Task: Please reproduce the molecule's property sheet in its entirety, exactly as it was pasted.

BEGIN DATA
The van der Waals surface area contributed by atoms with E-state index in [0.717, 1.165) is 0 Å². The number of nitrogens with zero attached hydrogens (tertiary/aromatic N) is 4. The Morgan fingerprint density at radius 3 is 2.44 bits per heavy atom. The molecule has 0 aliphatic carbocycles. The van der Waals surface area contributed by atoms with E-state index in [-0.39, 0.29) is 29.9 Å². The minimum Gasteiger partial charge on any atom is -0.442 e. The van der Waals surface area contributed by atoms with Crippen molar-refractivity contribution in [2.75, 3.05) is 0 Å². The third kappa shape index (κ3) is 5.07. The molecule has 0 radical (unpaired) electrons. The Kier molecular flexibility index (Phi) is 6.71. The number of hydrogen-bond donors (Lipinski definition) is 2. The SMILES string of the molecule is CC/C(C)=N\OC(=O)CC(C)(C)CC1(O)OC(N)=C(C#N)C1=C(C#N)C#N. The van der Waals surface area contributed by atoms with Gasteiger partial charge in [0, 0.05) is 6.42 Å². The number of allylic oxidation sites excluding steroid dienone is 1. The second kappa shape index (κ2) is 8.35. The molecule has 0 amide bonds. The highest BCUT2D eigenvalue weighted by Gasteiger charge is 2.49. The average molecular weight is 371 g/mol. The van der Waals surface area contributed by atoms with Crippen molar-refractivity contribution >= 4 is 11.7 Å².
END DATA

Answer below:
The van der Waals surface area contributed by atoms with E-state index in [0.717, 1.165) is 0 Å². The number of nitrogens with zero attached hydrogens (tertiary/aromatic N) is 4. The Morgan fingerprint density at radius 3 is 2.44 bits per heavy atom. The molecule has 0 aliphatic carbocycles. The van der Waals surface area contributed by atoms with E-state index in [-0.39, 0.29) is 29.9 Å². The minimum Gasteiger partial charge on any atom is -0.442 e. The van der Waals surface area contributed by atoms with Crippen molar-refractivity contribution in [2.75, 3.05) is 0 Å². The third kappa shape index (κ3) is 5.07. The molecule has 0 radical (unpaired) electrons. The Kier molecular flexibility index (Phi) is 6.71. The number of hydrogen-bond donors (Lipinski definition) is 2. The SMILES string of the molecule is CC/C(C)=N\OC(=O)CC(C)(C)CC1(O)OC(N)=C(C#N)C1=C(C#N)C#N. The van der Waals surface area contributed by atoms with Gasteiger partial charge in [0, 0.05) is 6.42 Å². The number of allylic oxidation sites excluding steroid dienone is 1. The second kappa shape index (κ2) is 8.35. The molecule has 0 amide bonds. The highest BCUT2D eigenvalue weighted by Gasteiger charge is 2.49. The average molecular weight is 371 g/mol. The van der Waals surface area contributed by atoms with Crippen molar-refractivity contribution >= 4 is 11.7 Å².